I recently encountered an error, possibly after updating, saying there was a "illegal mix of collations" in the MySQL tables I was working on. The error looked a bit like this:
... Illegal mix of collations (utf8mb4_general_ci,IMPLICIT) and (latin1_general_ci,IMPLICIT) for operation ...
The error can happen when MySQL tries to compare two strings of different collations; the collation used for the database connection itself might also have something to do with this error. You can set the database character set and collation for the current connection using this query:
set names utf8mb4 collate utf8mb4_0900_ai_ci;
This query can also be used from PHP scripts.
Note. utf8mb4_0900_ai_ci is newer than utf8mb4_general_ci. If you instead need to do accent- and case sensitive comparison, use utf8mb4_0900_as_cs instead.
Changing the collation on tables
Make sure the default collation of the database is correct:
alter database database_name default collate utf8mb4_0900_ai_ci;
You should also make sure that the MySQL table-columns are using the correct collation. If you need to change the collation of a table and its columns, you can use the below query:
alter table table_name convert to character set utf8mb4 collate utf8mb4_0900_ai_ci;
Also keep in mind that MySQL will resolve some discrepancies by itself, but it is still a good idea to explicitly define the collation on your own.
Character sets and collations
Keep in mind, a character set is a set of symbols and encodings; utf8mb4 allows for characters up to 4 bytes in length, which is more than utf8. A collation has to do with how characters are compared when performing queries. You should carefully select a collation that suits the needs of your application, utf8mb4_0900_ai_ci is accent-insensitive and case-insensitive, so if you need to do precise comparisons you should probably use utf8mb4_0900_as_cs instead.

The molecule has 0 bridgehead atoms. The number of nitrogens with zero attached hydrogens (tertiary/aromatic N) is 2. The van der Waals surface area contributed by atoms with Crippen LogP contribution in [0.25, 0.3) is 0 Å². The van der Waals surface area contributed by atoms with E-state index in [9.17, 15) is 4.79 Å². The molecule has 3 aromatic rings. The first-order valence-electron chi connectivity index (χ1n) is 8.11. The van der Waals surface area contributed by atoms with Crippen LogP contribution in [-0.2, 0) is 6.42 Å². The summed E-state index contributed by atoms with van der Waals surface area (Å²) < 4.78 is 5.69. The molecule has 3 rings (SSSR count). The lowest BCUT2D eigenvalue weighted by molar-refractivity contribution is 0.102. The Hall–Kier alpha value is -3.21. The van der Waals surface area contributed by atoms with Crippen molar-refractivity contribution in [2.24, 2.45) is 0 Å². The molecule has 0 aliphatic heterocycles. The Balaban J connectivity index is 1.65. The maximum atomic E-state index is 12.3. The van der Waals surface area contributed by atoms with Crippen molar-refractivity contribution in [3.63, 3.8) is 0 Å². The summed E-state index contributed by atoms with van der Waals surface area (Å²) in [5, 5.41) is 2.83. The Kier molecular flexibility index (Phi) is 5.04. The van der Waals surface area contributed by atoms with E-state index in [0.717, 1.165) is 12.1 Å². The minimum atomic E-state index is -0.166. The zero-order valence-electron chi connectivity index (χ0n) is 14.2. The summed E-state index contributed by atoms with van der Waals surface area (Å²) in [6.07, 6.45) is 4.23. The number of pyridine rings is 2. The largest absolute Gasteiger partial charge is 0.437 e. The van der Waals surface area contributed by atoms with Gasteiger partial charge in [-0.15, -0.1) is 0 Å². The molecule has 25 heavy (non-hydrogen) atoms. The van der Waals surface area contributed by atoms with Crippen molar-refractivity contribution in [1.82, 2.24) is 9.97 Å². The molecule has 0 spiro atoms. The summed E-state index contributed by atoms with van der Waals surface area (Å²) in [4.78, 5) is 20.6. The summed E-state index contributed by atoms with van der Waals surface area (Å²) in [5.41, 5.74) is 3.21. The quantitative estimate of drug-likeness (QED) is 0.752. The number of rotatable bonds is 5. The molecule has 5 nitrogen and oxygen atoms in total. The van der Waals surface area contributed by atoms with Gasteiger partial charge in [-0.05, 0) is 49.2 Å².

Accents has to do with characters such as: éúüó; for example, If using an accent-insensitive collation, "e" and "é" will be treated the same. And likewise with "e" and "E" when using a case insensitive collation.
Applications can benefit from using unicode for internationalization purposes; utf8mb4 provides broad support for different characters, emojis, and symbols, and is recommended over plain old utf8.
How to know the collation of tables and columns
Keep in mind that the collation used on the table may be different than the collation used on the individual columns.
The following query will return the collations for all of the columns found in a given database, useful for smaller databases:
select table_name, column_name, collation_name, character_set_name from information_schema.columns where table_schema = 'database_name';
To return the column-collations from a specific table:
select table_name, column_name, collation_name, character_set_name from information_schema.columns where table_name = 'table_name';
If you need the collation of the tables themselves:
select table_schema, table_name, table_collation from information_schema.tables where table_schema = 'database_name';
Alternatively, you can both view and modify character set and collation in phpMyAdmin.